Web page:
I have mixed feelings about Max Hastings. I only met him once, and he seemed more than a little remote (which is one way of putting it). My feeling was as if I had become the sort of substance one scrapes off the bottom of one's shoes.
Nevertheless, I have read most of his books and still regard his "Overlord" as the best written account of the 1944 Normandy campaign – not that he was "there" of course. Others of his books are not as good and, with many of his contemporary opinions, I profoundly disagree.
Even then, as with other commentators – some of whom one instinctively distrusts – Hastings occasionally writes something which makes you sit up and say, "Yes! You are right!", even if only because it accords with one's own thoughts and prejudices.
In The Daily Mail today is one of those pieces, this one headed: "Thatcher's legacy - and why America is falling out of love with Britain all over again."
Hastings takes the scenario of how the extraordinary transformation wrought by Mrs Thatcher – the victory in the Falklands War, and the prosperity of the past 20 years – caused American respect to Britain soared. We achieved recognition as a remarkable comeback story, a reliable supporter on the world stage, an important player among second-division powers.
Thus, asserts Hastings, for the past quarter-century, the British have been able to hold their heads high in America. The future, though, looks different. Britain is understood here to be the worst casualty of the economic crisis in the developed world. It is plain that our success and apparent wealth of recent years have been much overstated. Then comes the bombshell.
Beyond our economic woes, we are told, it is dismaying to hear sharp criticism in Washington of the British contribution in Afghanistan. We think we are trying pretty hard - spending £3billion a year and accepting a steady drain of casualties in the battle for Helmand province. Yet many American soldiers and strategists are unimpressed. Hastings continues, a section worth quoting in full:
'The British Army is not the force it was 20 years ago,' claims a U.S. general who has held a senior command in Afghanistan. 'It is casualty-averse and lacks boldness. It is too ready to call in air support rather than "mix it" with the Taliban. I would describe most of the British commanders and officials involved in Afghanistan as defeatists.'Hastings then writes:
I reeled before this barrage. I told the general that the British Army thinks it is making a pretty impressive effort in Afghanistan. Indeed, the British soldiers who have striven so hard in Helmand, and have paid so heavily in casualties, are doing everything that could be asked of them.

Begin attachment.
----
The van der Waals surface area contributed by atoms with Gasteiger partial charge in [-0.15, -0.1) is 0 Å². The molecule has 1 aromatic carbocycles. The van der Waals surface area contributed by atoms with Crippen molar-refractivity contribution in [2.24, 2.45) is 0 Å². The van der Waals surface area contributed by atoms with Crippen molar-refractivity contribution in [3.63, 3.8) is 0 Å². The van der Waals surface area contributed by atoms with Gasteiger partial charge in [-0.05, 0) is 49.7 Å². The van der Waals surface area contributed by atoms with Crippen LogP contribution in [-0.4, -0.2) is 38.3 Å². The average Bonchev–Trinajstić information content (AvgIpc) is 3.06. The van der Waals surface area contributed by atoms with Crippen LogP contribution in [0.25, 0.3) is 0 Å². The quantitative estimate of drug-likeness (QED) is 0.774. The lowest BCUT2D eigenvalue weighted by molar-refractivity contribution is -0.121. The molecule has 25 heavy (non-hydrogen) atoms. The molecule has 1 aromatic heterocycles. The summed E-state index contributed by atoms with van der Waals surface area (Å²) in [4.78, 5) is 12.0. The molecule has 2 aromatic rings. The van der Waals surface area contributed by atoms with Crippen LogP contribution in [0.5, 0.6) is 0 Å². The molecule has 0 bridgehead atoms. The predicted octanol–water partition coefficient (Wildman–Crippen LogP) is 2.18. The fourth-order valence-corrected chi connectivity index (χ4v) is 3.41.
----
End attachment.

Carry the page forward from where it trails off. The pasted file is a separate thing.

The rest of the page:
Our Government faces special problems because the war is unpopular at home. This is why Gordon Brown last week rejected the Army's case for sending 2,000 reinforcements out there.
My American friend, however, returned to the assault. He said: 'You people kid yourselves that the Afghans like you. They don't. They tell us that you behave towards them with imperial condescension. They say your soldiers treat Afghan soldiers as if they come from a lower caste.
This last charge was echoed by a civilian strategist I met, who also has a lot of Afghan experience. I suggested that the Afghans tell all foreigners what they think they want to hear. British soldiers hear bitter criticism of the U.S. Army, and especially of its carelessness about civilian casualties.
But it seems to me less important whether the allegations against us are justified than that a substantial body of Americans believes them. No one in Britain should fool themselves about the US attitude to our withdrawal from a combat role in Iraq, marked by a ceremony outside Basra last week.
The Americans perceive the British Army as having suffered a defeat. They see us as leaving southern Iraq with our tail between our legs. Contempt for our showing there increases scepticism about what we are achieving, or not achieving, in Afghanistan.
… I was shocked by the vigour of criticism of our performance on the ground by influential people in Washington, both in and out of uniform. If you read any of the half-dozen most prominent American books published about Iraq and Afghanistan during the past year, you will discover that the British are mentioned only in a few sentences, most of these unflattering.The key assertion is, of course: "The Americans perceive the British Army as having suffered a defeat. They see us as leaving southern Iraq with our tail between our legs. Contempt for our showing there increases scepticism about what we are achieving, or not achieving, in Afghanistan."
If there is one thing more depressing than being engaged in a tough, maybe unwinnable war on the other side of the world, it is receiving a 'C' grade from our senior partner for our part in it. I believe that we must keep trying in Afghanistan, not least to demonstrate our support for the U.S. But we should not fool ourselves about our standing in American eyes. Economically, politically and militarily, Britain does not look impressive.
Hastings, hedging his bets, writes: "It would be good to be able to dismiss the doubts and criticisms … Yet most touch a nerve." Readers of this blog will know that we have come to the same conclusion. Our "take" most definitely accords with the "perceptions" he records. He suggests we must keep trying in Afghanistan, not least to demonstrate our support for the US. I would agree.
But mere "trying" is not enough. We must succeed, and we have a lot of ground to make up.
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